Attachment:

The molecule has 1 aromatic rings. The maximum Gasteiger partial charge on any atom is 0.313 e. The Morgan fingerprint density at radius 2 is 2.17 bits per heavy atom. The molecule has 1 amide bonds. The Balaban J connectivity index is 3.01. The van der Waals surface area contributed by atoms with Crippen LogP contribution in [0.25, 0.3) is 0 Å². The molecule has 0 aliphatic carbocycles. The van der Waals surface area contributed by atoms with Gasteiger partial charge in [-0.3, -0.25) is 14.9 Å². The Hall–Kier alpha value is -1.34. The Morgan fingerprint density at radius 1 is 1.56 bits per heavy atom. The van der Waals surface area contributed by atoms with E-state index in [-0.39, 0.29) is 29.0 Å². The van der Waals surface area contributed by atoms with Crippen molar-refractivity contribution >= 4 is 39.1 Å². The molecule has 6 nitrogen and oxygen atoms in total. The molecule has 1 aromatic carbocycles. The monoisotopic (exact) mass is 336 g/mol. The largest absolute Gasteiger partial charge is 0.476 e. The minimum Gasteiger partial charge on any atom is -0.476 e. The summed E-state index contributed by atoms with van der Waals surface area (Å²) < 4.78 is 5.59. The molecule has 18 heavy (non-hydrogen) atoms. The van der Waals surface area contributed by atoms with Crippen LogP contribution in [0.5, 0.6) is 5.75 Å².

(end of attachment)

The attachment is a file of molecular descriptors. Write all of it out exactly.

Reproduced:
The molecule has 1 aromatic rings. The maximum Gasteiger partial charge on any atom is 0.313 e. The Morgan fingerprint density at radius 2 is 2.17 bits per heavy atom. The molecule has 1 amide bonds. The Balaban J connectivity index is 3.01. The van der Waals surface area contributed by atoms with Crippen LogP contribution in [0.25, 0.3) is 0 Å². The molecule has 0 aliphatic carbocycles. The van der Waals surface area contributed by atoms with Gasteiger partial charge in [-0.3, -0.25) is 14.9 Å². The Hall–Kier alpha value is -1.34. The Morgan fingerprint density at radius 1 is 1.56 bits per heavy atom. The van der Waals surface area contributed by atoms with E-state index in [-0.39, 0.29) is 29.0 Å². The van der Waals surface area contributed by atoms with Crippen molar-refractivity contribution >= 4 is 39.1 Å². The molecule has 6 nitrogen and oxygen atoms in total. The molecule has 1 aromatic carbocycles. The monoisotopic (exact) mass is 336 g/mol. The largest absolute Gasteiger partial charge is 0.476 e. The minimum Gasteiger partial charge on any atom is -0.476 e. The summed E-state index contributed by atoms with van der Waals surface area (Å²) < 4.78 is 5.59. The molecule has 18 heavy (non-hydrogen) atoms. The van der Waals surface area contributed by atoms with Crippen LogP contribution in [0.5, 0.6) is 5.75 Å².